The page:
Objectives: This study examined national trends in antidepressant use before and after implementation of Medicare Part D and compared utilization among individuals with different types of insurance. Methods: The data source was the Medical Expenditure Panel Survey Household Component (1997- 2009), and logistic regression was used for the analysis. Results: The odds of antidepressant use among people with depression increased between 1997 and 2009 in each insurance group (Medicare: adjusted odds ratio [AOR]=3.30, 95% confidence interval [CI]=1.84- 5.92; Medicaid: AOR=2.97, CI = 2.01-4.40; dually eligible for Medicare and Medicaid: AOR=2.24, CI=1.11-4.54; and private coverage: AOR=6.63, CI=5.23-8.42). The odds of antidepressant use after implementation of Part D increased more among Medicare beneficiaries than among Medicaid beneficiaries (AOR=1.35, CI=1.05- 1.72). Conclusions: The use of antidepressants among people with depression increased in all insurance groups up to 2009; however, the patterns of utilization and the degree of increase over time differed by insurance type.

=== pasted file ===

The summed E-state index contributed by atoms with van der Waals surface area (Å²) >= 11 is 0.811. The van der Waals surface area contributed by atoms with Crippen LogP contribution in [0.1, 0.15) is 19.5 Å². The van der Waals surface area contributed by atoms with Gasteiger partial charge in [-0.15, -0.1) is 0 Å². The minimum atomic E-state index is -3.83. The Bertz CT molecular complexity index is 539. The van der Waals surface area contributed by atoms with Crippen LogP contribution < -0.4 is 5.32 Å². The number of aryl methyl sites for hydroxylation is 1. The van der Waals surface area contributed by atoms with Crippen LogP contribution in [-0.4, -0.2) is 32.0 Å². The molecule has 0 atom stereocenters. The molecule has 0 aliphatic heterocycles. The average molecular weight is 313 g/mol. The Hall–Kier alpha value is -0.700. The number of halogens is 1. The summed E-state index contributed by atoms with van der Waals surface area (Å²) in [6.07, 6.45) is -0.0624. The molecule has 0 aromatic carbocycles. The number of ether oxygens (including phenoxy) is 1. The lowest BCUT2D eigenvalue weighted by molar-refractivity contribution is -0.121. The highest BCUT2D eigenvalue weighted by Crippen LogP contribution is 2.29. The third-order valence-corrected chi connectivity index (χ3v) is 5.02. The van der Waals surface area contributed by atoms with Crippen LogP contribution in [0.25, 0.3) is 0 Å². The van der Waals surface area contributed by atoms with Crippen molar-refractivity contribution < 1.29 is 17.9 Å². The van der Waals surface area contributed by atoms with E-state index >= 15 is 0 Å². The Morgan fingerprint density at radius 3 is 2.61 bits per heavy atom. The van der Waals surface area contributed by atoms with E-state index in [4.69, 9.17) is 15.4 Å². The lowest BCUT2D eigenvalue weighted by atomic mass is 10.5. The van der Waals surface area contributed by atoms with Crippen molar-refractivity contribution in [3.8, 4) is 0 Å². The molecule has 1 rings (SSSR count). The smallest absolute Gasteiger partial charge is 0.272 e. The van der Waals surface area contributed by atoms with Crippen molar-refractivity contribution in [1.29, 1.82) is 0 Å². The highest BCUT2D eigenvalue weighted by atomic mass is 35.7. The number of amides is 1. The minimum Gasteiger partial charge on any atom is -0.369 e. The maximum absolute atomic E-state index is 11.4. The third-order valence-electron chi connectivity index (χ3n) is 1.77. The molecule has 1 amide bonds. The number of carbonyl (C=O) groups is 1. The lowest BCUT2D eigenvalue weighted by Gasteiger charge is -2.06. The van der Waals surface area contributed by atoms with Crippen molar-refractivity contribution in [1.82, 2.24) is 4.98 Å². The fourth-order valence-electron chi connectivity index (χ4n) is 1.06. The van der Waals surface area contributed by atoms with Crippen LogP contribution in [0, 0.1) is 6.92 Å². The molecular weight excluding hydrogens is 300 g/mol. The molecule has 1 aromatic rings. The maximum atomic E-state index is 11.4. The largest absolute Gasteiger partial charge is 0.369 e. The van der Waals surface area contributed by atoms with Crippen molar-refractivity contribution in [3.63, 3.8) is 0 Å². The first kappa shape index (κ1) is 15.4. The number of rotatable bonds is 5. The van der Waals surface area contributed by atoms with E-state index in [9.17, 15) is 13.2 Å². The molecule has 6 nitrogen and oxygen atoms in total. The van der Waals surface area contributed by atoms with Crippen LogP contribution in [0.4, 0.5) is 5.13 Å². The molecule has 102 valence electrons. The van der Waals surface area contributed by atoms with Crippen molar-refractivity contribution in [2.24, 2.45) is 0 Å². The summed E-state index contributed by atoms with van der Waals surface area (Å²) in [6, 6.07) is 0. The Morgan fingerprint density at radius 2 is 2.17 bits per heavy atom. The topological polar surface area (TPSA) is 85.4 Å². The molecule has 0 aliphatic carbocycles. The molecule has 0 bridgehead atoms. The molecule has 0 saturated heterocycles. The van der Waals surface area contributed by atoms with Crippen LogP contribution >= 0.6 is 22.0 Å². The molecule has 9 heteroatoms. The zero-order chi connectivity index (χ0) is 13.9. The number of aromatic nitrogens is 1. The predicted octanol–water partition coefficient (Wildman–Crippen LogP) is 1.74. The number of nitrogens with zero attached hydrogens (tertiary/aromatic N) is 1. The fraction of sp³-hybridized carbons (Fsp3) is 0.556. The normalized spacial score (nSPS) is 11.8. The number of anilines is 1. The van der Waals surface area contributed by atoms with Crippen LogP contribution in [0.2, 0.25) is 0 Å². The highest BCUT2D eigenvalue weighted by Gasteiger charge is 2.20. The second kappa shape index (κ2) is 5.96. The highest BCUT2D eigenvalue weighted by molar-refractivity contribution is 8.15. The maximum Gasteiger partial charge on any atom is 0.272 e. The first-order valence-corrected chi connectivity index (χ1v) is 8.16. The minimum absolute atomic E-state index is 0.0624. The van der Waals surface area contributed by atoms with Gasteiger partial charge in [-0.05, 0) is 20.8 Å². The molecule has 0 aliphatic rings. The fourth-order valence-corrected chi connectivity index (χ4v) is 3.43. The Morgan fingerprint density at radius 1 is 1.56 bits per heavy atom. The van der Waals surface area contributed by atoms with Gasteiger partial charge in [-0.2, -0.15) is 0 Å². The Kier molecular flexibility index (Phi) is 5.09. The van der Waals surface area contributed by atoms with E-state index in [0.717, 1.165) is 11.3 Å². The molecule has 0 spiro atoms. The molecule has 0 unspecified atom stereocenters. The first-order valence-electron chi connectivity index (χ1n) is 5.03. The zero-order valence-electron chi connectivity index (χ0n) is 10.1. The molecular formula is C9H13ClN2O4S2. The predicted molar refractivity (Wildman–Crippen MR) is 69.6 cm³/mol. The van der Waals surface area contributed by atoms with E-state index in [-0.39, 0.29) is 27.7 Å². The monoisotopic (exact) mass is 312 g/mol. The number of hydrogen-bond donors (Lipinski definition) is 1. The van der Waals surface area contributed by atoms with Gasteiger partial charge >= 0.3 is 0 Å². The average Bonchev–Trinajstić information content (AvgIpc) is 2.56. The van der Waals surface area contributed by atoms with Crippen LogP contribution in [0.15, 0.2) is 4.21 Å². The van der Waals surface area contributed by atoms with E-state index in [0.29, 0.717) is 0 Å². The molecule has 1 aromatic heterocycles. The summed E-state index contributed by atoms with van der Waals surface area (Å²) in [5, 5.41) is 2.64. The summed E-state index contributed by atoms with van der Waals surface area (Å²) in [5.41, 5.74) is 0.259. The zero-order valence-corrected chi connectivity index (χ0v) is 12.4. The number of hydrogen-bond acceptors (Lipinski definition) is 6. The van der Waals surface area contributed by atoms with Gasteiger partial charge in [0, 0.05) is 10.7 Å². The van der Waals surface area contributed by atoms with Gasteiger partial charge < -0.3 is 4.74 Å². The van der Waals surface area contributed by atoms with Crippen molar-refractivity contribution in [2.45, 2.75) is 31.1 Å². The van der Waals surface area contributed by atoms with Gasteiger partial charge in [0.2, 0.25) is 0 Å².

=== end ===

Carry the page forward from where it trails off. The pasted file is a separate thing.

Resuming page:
All Science Journal Classification (ASJC) codes
- Psychiatry and Mental health